What’s the Buzz? – Self Publishing

RWA Nationals 2011 had loads of inspiration gushing from every workshop, meal function and hallway conversation. You name it. I loved it. But I usually do. The annual RWA conference is a drug that fills you up with the kind of joy and excitement that can keep you motivated through New Year’s Eve.

But that’s what Nationals is all about. The people. The connections. The camaraderie. The inspiration.

But like in other years, there’s always one topic that haunts me. No matter where I went or what the workshop was supposed to be all about – this subject found a way to worm itself into the moment…yep, I’m talking about self-publishing.

At my RWA 11, there wasn’t one workshop, luncheon or publisher’s spotlight that didn’t feature a comment (or more than one) about self-publishing. And those comments varied dramatically in tone and flare.

Some agents and editors delivered narrow-eyed statements about vanity publishers. Others gave straight-forward, finger wagging warnings about how much hard work was required and how little time a writer would have left to write if they seriously intended to make a go of it via publishing their own works. And then there were the digs about how all of this effort would earn you only a few pennies – if that.

On the other hand, there were a few supporters. Those industry professionals who made it clear that for some authors — for example those who owned their own back lists — self-publishing could well be a good option with the right team (and some solid research). There were even a few self-publishing houses mentioned as worth their weight in gold (sorry I didn’t take notes on these comments so I don’t have examples).

Now where do I fall in all of this?

To some extent, I had the same knee jerk reaction that a lot of writers have about self-publishing: vanity publishing with a new coat of paint.

We also heard a lot of this talk at the WRW-DC Retreat. But to me the tone was different. I didn’t get a sense of foreboding — maybe a few gulps from a couple of agents and an editor or two. But there was a willingness to ‘see’ how it all shook out over time — wait a minute before lumping the topic into the same barrel of badness.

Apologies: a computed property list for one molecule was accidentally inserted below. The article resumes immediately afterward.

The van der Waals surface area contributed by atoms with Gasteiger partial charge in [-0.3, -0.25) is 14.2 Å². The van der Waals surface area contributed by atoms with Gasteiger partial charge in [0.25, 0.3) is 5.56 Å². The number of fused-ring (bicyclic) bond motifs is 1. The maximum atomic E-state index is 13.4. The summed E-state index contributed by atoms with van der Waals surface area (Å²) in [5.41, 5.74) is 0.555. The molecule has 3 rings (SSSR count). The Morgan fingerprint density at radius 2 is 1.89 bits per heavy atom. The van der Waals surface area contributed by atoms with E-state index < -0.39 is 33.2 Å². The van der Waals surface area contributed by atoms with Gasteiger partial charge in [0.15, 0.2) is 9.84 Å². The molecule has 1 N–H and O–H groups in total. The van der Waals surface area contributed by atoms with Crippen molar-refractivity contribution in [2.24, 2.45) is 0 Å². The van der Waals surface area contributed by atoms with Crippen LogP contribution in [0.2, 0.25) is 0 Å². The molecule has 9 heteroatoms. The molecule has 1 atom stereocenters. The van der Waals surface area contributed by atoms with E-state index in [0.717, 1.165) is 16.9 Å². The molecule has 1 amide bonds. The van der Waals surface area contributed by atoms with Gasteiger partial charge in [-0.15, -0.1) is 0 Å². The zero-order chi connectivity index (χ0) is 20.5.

But at RWA National, there seemed to be more of a campaign to condemn (or maybe that was just in the workshops I attended). But so much so it reminded me of a few years ago when e-publishing was dismissed as flash-in-the-pan vanity publishing at its ugliest (maybe a little melodramatic, but oh well). This year Samhain Publishing and Carina Press had spotlights!

Nonetheless with all of this said – I must admit I am old school. I like the idea of writing a synopsis, submitting the first 50 pages (and yes, I pitched and got a request:) and getting that rejection letter in the mail (or the phone call of joy). As a pre-published writer, self-publishing is the last thing on my mind – whether it be good, bad or in-between. I crave the traditional pain and suffering:)…an agent, an editor, a publishing house and rejection letters – before of exhilaration of signing that first contract and viewing that first cover.

I just want to worry about writing (and branding, and marketing:), and yes, all of this coming from a woman who has owned her own business for nearly 20 years.

But what do you think? Would you consider self-publishing?  Are you already self-published?

What’s your take on the self-publishing buzz?